Madonnas of Echo Park
“We slipped into this country like thieves, onto the land that once was ours.”
So begins Brando Skyhorse’s first novel, The Madonnas of Echo Park.
Echo Park, an ethnically Mexican neighborhood in Los Angeles, is the setting for this story’s numerous characters as they independently and collectively embark on journeys of self discovery which intersect unpredictably like the branches of the jacaranda trees which thrive in abundance in their barrio. The diverse stories include those of girls obsessed with Madonna’s new MTV videos in the 1980′s, undocumented day laborers, a bus driver, a house keeper and a woman of questionable sanity who believes she speaks with La Virgencita.
I really loved this book. Skyhorse successfully finds the voice of such vastly different people and it is all brought together with lyrical beauty, even when he writes about the gritty side of life.
I have so many favorite passages in this book that I kept a pencil handy for underlining them. Here is one from the perspective of a gang member out on probation:
“Capitalism is the best revenge against a gringo. And gringos love that “opportunity on every corner” bullshit. Mexicans don’t understand that because they’re too busy thinking about everything they don’t have. Did you know that Mayans invented the number zero? Who else but Mexicans would know what it means to have nothing?” – Brando Skyhorse/The Madonnas of Echo Park/pg. 107
Because I loved this book so much, when I was offered the opportunity to interview Brando, I jumped at the chance. I hope you enjoy it as much as I did.
Latina-ish Interviews Brando Skyhorse, author of The Madonnas of Echo Park
Latina-ish: Madonnas of Echo Park has been compared to the movie Crash because of the way the characters’ lives intersect. If Madonnas of Echo Park were made into a movie and the casting director asked your opinion, are there any Latino/a actors/actresses you think would be perfect for any specific character/role?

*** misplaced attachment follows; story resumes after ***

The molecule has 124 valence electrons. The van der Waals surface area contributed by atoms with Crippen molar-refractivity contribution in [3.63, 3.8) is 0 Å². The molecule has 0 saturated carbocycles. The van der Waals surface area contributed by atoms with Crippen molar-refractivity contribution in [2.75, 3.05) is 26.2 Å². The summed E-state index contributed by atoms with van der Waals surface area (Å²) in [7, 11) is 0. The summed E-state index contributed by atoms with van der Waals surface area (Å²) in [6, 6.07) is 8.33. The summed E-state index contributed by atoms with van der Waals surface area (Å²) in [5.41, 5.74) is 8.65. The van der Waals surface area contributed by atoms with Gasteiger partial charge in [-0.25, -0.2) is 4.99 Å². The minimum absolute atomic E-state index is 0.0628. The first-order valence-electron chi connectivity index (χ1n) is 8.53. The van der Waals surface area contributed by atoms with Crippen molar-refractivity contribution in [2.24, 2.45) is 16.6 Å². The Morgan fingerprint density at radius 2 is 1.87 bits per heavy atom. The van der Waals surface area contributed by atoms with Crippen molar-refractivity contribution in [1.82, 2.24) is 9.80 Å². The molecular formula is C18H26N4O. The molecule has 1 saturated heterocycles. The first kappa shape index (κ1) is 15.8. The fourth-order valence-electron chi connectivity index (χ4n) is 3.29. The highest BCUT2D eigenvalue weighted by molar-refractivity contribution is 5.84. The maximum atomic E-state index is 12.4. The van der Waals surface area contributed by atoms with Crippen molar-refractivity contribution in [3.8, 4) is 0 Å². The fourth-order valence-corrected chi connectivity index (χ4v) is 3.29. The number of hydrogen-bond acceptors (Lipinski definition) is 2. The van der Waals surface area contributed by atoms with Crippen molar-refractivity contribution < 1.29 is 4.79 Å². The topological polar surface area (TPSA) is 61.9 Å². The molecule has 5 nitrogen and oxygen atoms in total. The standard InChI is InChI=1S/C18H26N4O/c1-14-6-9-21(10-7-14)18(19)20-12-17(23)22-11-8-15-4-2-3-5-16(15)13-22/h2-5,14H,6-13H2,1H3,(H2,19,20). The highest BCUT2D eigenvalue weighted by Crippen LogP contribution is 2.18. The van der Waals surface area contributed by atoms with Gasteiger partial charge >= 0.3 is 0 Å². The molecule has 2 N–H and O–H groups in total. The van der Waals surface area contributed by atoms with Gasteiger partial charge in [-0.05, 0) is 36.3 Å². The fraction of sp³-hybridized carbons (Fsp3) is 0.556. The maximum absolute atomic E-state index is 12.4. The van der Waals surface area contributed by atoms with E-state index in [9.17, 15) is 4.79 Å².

You have no idea how long I’ve been waiting to be asked this question!
America Ferrara would be perfect to play the book’s central character Aurora Esperanza though if you asked me to come up with a second name, it’d be tough. There aren’t a lot of young Latina actresses working in Hollywood at the moment though I believe that can change if better roles are written (and greenlit by studios) to accommodate them.
Salma Hayek would be excellent as Aurora’s mother Felicia and I think she could bring both a grace and tenaciousness necessary for the role.
Danny Trejo would be outstanding as the “retired” ex-gangbanger Manny Mendoza while Gael Garcia Bernal could play his patient and considerate son Juan. I’d love to see Benicio Del Toro as the ferocious bus driver Efren Mendoza though I have promised that role to my stepfather so they might have to duke it out to see who gets it.
And while we’re at it, can we get Los Lobos on the phone to do the soundtrack?
Latina-ish: The story, including the “fake” Author’s Note at the front of the book, is so well written that I kept having to remind myself that it was a work of fiction. One thing that wasn’t fictional though was the fact that you thought you were Native American and didn’t learn that you were actually Mexican until you were about 12 years old. As someone living in an adopted culture and relating to the “weirdness” of reality not matching what one feels on the inside, I find that fascinating. Please, tell me more about it.
Gracias. I’m glad you read the “author’s note” in the spirit it was meant to be received. I took the liberty of checking out your own posted “author’s note” and see that you too have traveled between different identities – the one people tell you to live in vs. the one you feel most comfortable living in yourself.